KE: There are many who’ve said covering Meredith’s body with a duvet proves the murderer was female.
JD: That’s absurd. There are different reasons why someone will cover a body. There’s a certain sense of wanting to undo the crime. Guede didn’t leave after the crime, but he doesn’t want to look at her. It’s not that he didn’t feel good about what he has done; I can see that because of the way he killed her and sexually assaulted her. He’s a sadistic individual with a violent past. He put the blanket over her because he was wandering around the apartment and didn’t want to see her.
Sadly, this was a very pedestrian murder. And that’s not to diminish this beautiful woman’s life, Meredith. It’s not that complicated, crimes are not so complicated. After a week, I would’ve said to the investigators on the case, “Are you kidding me? You mean you haven’t arrested the guy?”
KE: In your professional opinion, what went wrong?
JD: Let me first say, for the police in Perugia, may only have the opportunity to see a case like this in a career. Unfortunately here, we see homicides like this all the time.
The first investigators didn’t know what they were handling. The collections and preservation of evidence was done incorrectly and led to contamination. Luckily we have the video; not only photos. You can see all the mistakes that were done. If I was brought in on this investigation, I would have told them they were on the wrong track.
KE: The media have been very interested and involved in this case from the beginning: do you think their role helped or damaged the investigator’s job and the judge’s assessments?
JD: It absolutely damaged both. The media can shape people’s opinion. A single photograph seen out of context, can affect us. The investigators can also be responsible for leaking information to manipulate the media and thus, public opinion.
KE: Do you believe the investigators made mistakes that subsequently diverted the course of the investigation?
JD: Well, that’s the entire story, isn’t it? First, there were too many people in those rooms. They should have removed Amanda, Raffaele and anyone who was not part of the investigation team, and roped it off.
From the video taken from the crime scene, there were numerous mistakes. The investigators can be seen passing evidence, dropping it on the ground, using the same tweezers, not changing gloves, no protective caps to cover hair. Any insider can recognize these errors. What the investigators have done may seem right on the “outside”, they had their protective clothing, boots, but cross- contamination of the evidence was more than evident.
KE: What is cross-contamination, exactly?
JD: It means simply that evidence from anyone, anyone who came and went in those rooms have the potential to leave their DNA, prints, etc. and run the risk of being transferred microscopically.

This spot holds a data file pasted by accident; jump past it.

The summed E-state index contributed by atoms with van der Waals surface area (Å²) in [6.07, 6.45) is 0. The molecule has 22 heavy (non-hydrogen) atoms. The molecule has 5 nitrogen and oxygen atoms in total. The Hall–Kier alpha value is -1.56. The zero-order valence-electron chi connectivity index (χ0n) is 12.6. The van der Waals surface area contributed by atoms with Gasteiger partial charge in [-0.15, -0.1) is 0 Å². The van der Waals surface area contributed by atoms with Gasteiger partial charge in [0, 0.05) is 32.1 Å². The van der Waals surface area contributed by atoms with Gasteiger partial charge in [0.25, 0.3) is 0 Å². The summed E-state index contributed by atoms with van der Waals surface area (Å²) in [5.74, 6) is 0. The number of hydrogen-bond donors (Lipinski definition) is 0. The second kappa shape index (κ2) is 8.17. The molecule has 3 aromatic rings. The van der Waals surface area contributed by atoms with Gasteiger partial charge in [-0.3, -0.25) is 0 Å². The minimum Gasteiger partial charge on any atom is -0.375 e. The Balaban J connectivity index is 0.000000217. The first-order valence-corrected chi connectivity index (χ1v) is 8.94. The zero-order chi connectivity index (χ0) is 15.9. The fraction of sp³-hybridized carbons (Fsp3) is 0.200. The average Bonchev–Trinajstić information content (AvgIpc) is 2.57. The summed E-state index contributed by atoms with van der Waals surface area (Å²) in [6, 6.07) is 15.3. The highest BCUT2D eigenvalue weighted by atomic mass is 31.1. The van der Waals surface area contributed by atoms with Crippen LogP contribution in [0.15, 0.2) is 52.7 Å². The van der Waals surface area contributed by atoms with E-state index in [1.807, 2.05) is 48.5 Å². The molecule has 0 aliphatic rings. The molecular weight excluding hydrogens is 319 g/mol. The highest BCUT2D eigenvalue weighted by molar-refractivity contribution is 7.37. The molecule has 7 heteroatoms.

KE: Allegedly, DNA of Sollecito’s was said to have been found on Meredith’s bra clasp. DNA of Amanda Knox’s is said to be on the murder weapon; on the knife’s handle and Meredith’s on the blade.
JD: It’s not the murder weapon. As far as I’m concerned, it hasn’t been found; probably never will. It doesn’t fit with the imprint made on the bed sheet, or the wounds found on Meredith. The evidence collection video from December 18th shows a knife, randomly chosen, from Sollecito’s apartment and transported to the lab.
The video taken on November 2nd shows the bra clasp, very clearly on the floor of the crime scene. On December 18th, after returning to the scene more than 16 times, the video shows the bra clasp, still there. It had already been kicked and shuffled around on the floor for six weeks! Secondly, the amount of DNA, supposedly, that was Sollecito’s, is highly suspect.
Moreover, if that’s all the evidence you’ve got, two tiny pieces of DNA, of the plethora that should have been there… well, it’s simply ludicrous.
KE: Are these errors by the investigators more common in Italy than in other parts of the world?
JD: Are all the investigators in Italy incompetent? Are they badly trained? Absolutely not! The training is probably good, very good. But in any profession people get careless, they can get lazy. But this doesn’t mean that the system doesn’t work.
Look at the West Memphis Three case. Just because there was incompetency there, doesn’t mean all the investigators in Tennessee are incompetent.
KE: You understand that the Italian officials might see your conclusions on this case as an external interference.
JD: No one in Italy, America or elsewhere in the world, likes anyone looking over their shoulders. But I think if an investigation has been carried out accurately, without errors, you shouldn’t fear the analysis of other professionals.
KE: What about Amanda’s confessions during the interrogations?
JD: To be interrogated from 10 pm until 6 am in the morning? These are not sophisticated young people – it would not take a dozen interrogators to break them. I know the tricks, I know what they do in there; I’ve done it. No one could hold up. I couldn’t hold up – especially over 5 days.
KE: Amanda, while under interrogation accused another man, Patrick Lumumba. Why would she have done that?